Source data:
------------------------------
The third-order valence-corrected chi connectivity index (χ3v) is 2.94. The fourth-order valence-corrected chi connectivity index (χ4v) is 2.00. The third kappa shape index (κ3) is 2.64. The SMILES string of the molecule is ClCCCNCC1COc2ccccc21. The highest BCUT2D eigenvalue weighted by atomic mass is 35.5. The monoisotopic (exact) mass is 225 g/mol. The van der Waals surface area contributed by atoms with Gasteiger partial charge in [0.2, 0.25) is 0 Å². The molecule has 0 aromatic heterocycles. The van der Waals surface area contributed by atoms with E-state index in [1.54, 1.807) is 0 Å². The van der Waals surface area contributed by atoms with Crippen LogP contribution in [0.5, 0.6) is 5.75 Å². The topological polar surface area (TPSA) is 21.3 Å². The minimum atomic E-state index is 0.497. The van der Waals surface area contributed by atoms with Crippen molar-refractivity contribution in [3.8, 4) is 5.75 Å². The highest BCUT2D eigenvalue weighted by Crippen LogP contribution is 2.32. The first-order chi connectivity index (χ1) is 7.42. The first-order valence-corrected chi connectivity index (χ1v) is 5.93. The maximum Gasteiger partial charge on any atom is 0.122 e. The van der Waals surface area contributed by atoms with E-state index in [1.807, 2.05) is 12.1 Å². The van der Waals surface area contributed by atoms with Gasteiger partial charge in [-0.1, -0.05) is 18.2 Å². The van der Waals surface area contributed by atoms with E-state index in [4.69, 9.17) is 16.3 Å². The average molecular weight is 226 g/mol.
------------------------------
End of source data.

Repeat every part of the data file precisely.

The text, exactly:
The third-order valence-corrected chi connectivity index (χ3v) is 2.94. The fourth-order valence-corrected chi connectivity index (χ4v) is 2.00. The third kappa shape index (κ3) is 2.64. The SMILES string of the molecule is ClCCCNCC1COc2ccccc21. The highest BCUT2D eigenvalue weighted by atomic mass is 35.5. The monoisotopic (exact) mass is 225 g/mol. The van der Waals surface area contributed by atoms with Gasteiger partial charge in [0.2, 0.25) is 0 Å². The molecule has 0 aromatic heterocycles. The van der Waals surface area contributed by atoms with E-state index in [1.54, 1.807) is 0 Å². The van der Waals surface area contributed by atoms with Crippen LogP contribution in [0.5, 0.6) is 5.75 Å². The topological polar surface area (TPSA) is 21.3 Å². The minimum atomic E-state index is 0.497. The van der Waals surface area contributed by atoms with Crippen molar-refractivity contribution in [3.8, 4) is 5.75 Å². The highest BCUT2D eigenvalue weighted by Crippen LogP contribution is 2.32. The first-order chi connectivity index (χ1) is 7.42. The first-order valence-corrected chi connectivity index (χ1v) is 5.93. The maximum Gasteiger partial charge on any atom is 0.122 e. The van der Waals surface area contributed by atoms with E-state index in [1.807, 2.05) is 12.1 Å². The van der Waals surface area contributed by atoms with Gasteiger partial charge in [-0.1, -0.05) is 18.2 Å². The van der Waals surface area contributed by atoms with E-state index in [4.69, 9.17) is 16.3 Å². The average molecular weight is 226 g/mol.